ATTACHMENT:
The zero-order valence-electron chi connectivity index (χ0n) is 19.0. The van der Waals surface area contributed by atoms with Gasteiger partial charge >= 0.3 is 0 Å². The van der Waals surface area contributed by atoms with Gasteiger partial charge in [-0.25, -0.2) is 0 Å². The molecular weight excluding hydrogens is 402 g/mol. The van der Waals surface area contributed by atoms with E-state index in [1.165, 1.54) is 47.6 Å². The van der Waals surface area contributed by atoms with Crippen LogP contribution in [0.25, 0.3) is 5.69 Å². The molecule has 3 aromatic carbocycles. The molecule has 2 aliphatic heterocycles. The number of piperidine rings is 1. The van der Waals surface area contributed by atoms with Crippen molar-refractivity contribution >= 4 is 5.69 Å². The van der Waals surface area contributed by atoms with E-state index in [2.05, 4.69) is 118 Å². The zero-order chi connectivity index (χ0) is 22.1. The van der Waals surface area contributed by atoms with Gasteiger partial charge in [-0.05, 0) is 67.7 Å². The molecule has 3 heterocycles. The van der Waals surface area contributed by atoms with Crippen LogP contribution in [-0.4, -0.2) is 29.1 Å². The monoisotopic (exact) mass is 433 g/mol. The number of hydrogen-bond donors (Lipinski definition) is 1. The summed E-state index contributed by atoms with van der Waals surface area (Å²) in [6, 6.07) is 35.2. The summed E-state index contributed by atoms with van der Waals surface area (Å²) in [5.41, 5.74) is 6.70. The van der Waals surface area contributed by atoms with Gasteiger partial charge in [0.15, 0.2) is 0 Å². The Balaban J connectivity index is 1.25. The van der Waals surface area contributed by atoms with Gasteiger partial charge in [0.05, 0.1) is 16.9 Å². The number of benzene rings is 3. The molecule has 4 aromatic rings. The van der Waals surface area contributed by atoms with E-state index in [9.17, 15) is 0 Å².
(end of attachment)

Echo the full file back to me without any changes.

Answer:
The zero-order valence-electron chi connectivity index (χ0n) is 19.0. The van der Waals surface area contributed by atoms with Gasteiger partial charge >= 0.3 is 0 Å². The van der Waals surface area contributed by atoms with Gasteiger partial charge in [-0.25, -0.2) is 0 Å². The molecular weight excluding hydrogens is 402 g/mol. The van der Waals surface area contributed by atoms with E-state index in [1.165, 1.54) is 47.6 Å². The van der Waals surface area contributed by atoms with Crippen LogP contribution in [0.25, 0.3) is 5.69 Å². The molecule has 3 aromatic carbocycles. The molecule has 2 aliphatic heterocycles. The number of piperidine rings is 1. The van der Waals surface area contributed by atoms with Crippen molar-refractivity contribution >= 4 is 5.69 Å². The van der Waals surface area contributed by atoms with E-state index in [2.05, 4.69) is 118 Å². The zero-order chi connectivity index (χ0) is 22.1. The van der Waals surface area contributed by atoms with Gasteiger partial charge in [-0.05, 0) is 67.7 Å². The molecule has 3 heterocycles. The van der Waals surface area contributed by atoms with Crippen LogP contribution in [-0.4, -0.2) is 29.1 Å². The monoisotopic (exact) mass is 433 g/mol. The number of hydrogen-bond donors (Lipinski definition) is 1. The summed E-state index contributed by atoms with van der Waals surface area (Å²) in [6, 6.07) is 35.2. The summed E-state index contributed by atoms with van der Waals surface area (Å²) in [5.41, 5.74) is 6.70. The van der Waals surface area contributed by atoms with Gasteiger partial charge in [0.15, 0.2) is 0 Å². The Balaban J connectivity index is 1.25. The van der Waals surface area contributed by atoms with Gasteiger partial charge in [0.05, 0.1) is 16.9 Å². The number of benzene rings is 3. The molecule has 4 aromatic rings. The van der Waals surface area contributed by atoms with E-state index in [9.17, 15) is 0 Å².